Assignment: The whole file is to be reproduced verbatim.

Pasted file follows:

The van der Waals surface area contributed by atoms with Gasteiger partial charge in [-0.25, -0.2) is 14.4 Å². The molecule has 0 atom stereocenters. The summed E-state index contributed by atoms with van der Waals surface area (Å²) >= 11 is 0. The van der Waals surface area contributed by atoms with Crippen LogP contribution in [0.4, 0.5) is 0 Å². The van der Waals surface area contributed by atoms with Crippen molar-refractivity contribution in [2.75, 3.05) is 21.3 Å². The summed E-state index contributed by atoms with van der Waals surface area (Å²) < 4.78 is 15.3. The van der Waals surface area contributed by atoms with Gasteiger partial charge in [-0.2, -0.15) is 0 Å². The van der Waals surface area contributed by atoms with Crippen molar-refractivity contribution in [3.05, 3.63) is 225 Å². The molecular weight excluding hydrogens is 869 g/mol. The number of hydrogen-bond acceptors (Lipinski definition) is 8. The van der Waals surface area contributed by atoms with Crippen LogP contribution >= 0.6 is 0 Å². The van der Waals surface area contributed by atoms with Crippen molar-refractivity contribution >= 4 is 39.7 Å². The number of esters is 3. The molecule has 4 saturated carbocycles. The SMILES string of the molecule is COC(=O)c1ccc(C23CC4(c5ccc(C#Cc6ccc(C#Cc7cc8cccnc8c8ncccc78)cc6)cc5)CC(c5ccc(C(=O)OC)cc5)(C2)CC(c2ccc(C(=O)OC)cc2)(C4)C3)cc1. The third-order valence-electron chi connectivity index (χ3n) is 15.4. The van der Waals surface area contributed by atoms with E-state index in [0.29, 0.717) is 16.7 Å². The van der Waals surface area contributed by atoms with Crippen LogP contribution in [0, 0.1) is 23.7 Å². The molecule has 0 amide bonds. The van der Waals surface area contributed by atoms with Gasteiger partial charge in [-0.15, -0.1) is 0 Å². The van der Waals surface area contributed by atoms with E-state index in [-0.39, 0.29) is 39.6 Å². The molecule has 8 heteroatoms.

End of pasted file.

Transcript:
The van der Waals surface area contributed by atoms with Gasteiger partial charge in [-0.25, -0.2) is 14.4 Å². The molecule has 0 atom stereocenters. The summed E-state index contributed by atoms with van der Waals surface area (Å²) >= 11 is 0. The van der Waals surface area contributed by atoms with Crippen LogP contribution in [0.4, 0.5) is 0 Å². The van der Waals surface area contributed by atoms with Crippen molar-refractivity contribution in [2.75, 3.05) is 21.3 Å². The summed E-state index contributed by atoms with van der Waals surface area (Å²) < 4.78 is 15.3. The van der Waals surface area contributed by atoms with Gasteiger partial charge in [-0.2, -0.15) is 0 Å². The van der Waals surface area contributed by atoms with Crippen molar-refractivity contribution in [3.05, 3.63) is 225 Å². The molecular weight excluding hydrogens is 869 g/mol. The number of hydrogen-bond acceptors (Lipinski definition) is 8. The van der Waals surface area contributed by atoms with Crippen LogP contribution >= 0.6 is 0 Å². The van der Waals surface area contributed by atoms with Crippen molar-refractivity contribution >= 4 is 39.7 Å². The number of esters is 3. The molecule has 4 saturated carbocycles. The SMILES string of the molecule is COC(=O)c1ccc(C23CC4(c5ccc(C#Cc6ccc(C#Cc7cc8cccnc8c8ncccc78)cc6)cc5)CC(c5ccc(C(=O)OC)cc5)(C2)CC(c2ccc(C(=O)OC)cc2)(C4)C3)cc1. The third-order valence-electron chi connectivity index (χ3n) is 15.4. The van der Waals surface area contributed by atoms with E-state index in [0.29, 0.717) is 16.7 Å². The van der Waals surface area contributed by atoms with Crippen LogP contribution in [0, 0.1) is 23.7 Å². The molecule has 0 amide bonds. The van der Waals surface area contributed by atoms with Gasteiger partial charge in [-0.15, -0.1) is 0 Å². The van der Waals surface area contributed by atoms with E-state index in [-0.39, 0.29) is 39.6 Å². The molecule has 8 heteroatoms.